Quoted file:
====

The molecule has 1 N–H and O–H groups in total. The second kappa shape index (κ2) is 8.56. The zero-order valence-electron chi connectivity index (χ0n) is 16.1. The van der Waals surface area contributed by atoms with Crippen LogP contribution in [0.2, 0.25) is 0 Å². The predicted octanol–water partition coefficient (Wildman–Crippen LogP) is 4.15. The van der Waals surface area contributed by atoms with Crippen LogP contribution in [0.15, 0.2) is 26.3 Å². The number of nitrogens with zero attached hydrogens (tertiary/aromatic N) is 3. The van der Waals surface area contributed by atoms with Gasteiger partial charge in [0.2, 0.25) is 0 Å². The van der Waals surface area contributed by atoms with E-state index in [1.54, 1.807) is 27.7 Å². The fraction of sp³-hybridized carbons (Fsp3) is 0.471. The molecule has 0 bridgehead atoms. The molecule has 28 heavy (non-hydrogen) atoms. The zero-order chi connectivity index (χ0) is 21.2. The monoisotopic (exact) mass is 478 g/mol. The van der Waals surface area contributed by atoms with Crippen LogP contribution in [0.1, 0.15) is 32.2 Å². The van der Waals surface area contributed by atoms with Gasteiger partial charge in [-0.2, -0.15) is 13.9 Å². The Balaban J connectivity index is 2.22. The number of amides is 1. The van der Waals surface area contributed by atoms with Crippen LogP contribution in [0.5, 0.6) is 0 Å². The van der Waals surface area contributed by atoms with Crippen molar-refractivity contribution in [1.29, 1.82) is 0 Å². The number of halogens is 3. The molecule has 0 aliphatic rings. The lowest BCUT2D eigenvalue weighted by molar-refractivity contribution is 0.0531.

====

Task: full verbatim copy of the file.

The molecule has 1 N–H and O–H groups in total. The second kappa shape index (κ2) is 8.56. The zero-order valence-electron chi connectivity index (χ0n) is 16.1. The van der Waals surface area contributed by atoms with Crippen LogP contribution in [0.2, 0.25) is 0 Å². The predicted octanol–water partition coefficient (Wildman–Crippen LogP) is 4.15. The van der Waals surface area contributed by atoms with Crippen LogP contribution in [0.15, 0.2) is 26.3 Å². The number of nitrogens with zero attached hydrogens (tertiary/aromatic N) is 3. The van der Waals surface area contributed by atoms with Gasteiger partial charge in [0.2, 0.25) is 0 Å². The van der Waals surface area contributed by atoms with E-state index in [1.54, 1.807) is 27.7 Å². The fraction of sp³-hybridized carbons (Fsp3) is 0.471. The molecule has 0 bridgehead atoms. The molecule has 28 heavy (non-hydrogen) atoms. The zero-order chi connectivity index (χ0) is 21.2. The monoisotopic (exact) mass is 478 g/mol. The van der Waals surface area contributed by atoms with Crippen LogP contribution in [0.1, 0.15) is 32.2 Å². The van der Waals surface area contributed by atoms with Gasteiger partial charge in [-0.2, -0.15) is 13.9 Å². The Balaban J connectivity index is 2.22. The number of amides is 1. The van der Waals surface area contributed by atoms with Crippen LogP contribution in [0.5, 0.6) is 0 Å². The van der Waals surface area contributed by atoms with Crippen molar-refractivity contribution in [1.29, 1.82) is 0 Å². The number of halogens is 3. The molecule has 0 aliphatic rings. The lowest BCUT2D eigenvalue weighted by molar-refractivity contribution is 0.0531.